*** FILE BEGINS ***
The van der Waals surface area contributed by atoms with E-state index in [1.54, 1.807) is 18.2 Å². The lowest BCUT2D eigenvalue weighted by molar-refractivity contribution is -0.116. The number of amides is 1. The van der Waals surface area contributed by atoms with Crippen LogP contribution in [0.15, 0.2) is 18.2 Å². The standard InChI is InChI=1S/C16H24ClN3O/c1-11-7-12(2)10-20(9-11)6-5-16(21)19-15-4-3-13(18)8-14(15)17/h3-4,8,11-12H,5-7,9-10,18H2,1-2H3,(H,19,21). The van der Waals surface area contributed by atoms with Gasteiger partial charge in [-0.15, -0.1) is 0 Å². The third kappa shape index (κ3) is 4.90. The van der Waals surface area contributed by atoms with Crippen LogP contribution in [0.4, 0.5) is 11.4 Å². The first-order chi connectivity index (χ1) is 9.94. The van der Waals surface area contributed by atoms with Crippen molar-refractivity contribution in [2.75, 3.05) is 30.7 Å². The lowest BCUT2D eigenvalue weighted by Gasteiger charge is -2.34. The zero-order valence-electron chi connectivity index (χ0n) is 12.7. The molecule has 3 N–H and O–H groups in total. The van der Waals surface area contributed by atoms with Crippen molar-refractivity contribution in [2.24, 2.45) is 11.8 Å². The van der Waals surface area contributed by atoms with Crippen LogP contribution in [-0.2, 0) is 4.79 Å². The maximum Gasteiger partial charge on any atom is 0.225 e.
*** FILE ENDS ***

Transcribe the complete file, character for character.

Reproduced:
The van der Waals surface area contributed by atoms with E-state index in [1.54, 1.807) is 18.2 Å². The lowest BCUT2D eigenvalue weighted by molar-refractivity contribution is -0.116. The number of amides is 1. The van der Waals surface area contributed by atoms with Crippen LogP contribution in [0.15, 0.2) is 18.2 Å². The standard InChI is InChI=1S/C16H24ClN3O/c1-11-7-12(2)10-20(9-11)6-5-16(21)19-15-4-3-13(18)8-14(15)17/h3-4,8,11-12H,5-7,9-10,18H2,1-2H3,(H,19,21). The van der Waals surface area contributed by atoms with Gasteiger partial charge in [-0.15, -0.1) is 0 Å². The third kappa shape index (κ3) is 4.90. The van der Waals surface area contributed by atoms with Crippen LogP contribution in [0.4, 0.5) is 11.4 Å². The first-order chi connectivity index (χ1) is 9.94. The van der Waals surface area contributed by atoms with Crippen molar-refractivity contribution in [2.75, 3.05) is 30.7 Å². The lowest BCUT2D eigenvalue weighted by Gasteiger charge is -2.34. The zero-order valence-electron chi connectivity index (χ0n) is 12.7. The molecule has 3 N–H and O–H groups in total. The van der Waals surface area contributed by atoms with Crippen molar-refractivity contribution in [2.24, 2.45) is 11.8 Å². The van der Waals surface area contributed by atoms with Crippen LogP contribution in [-0.2, 0) is 4.79 Å². The maximum Gasteiger partial charge on any atom is 0.225 e.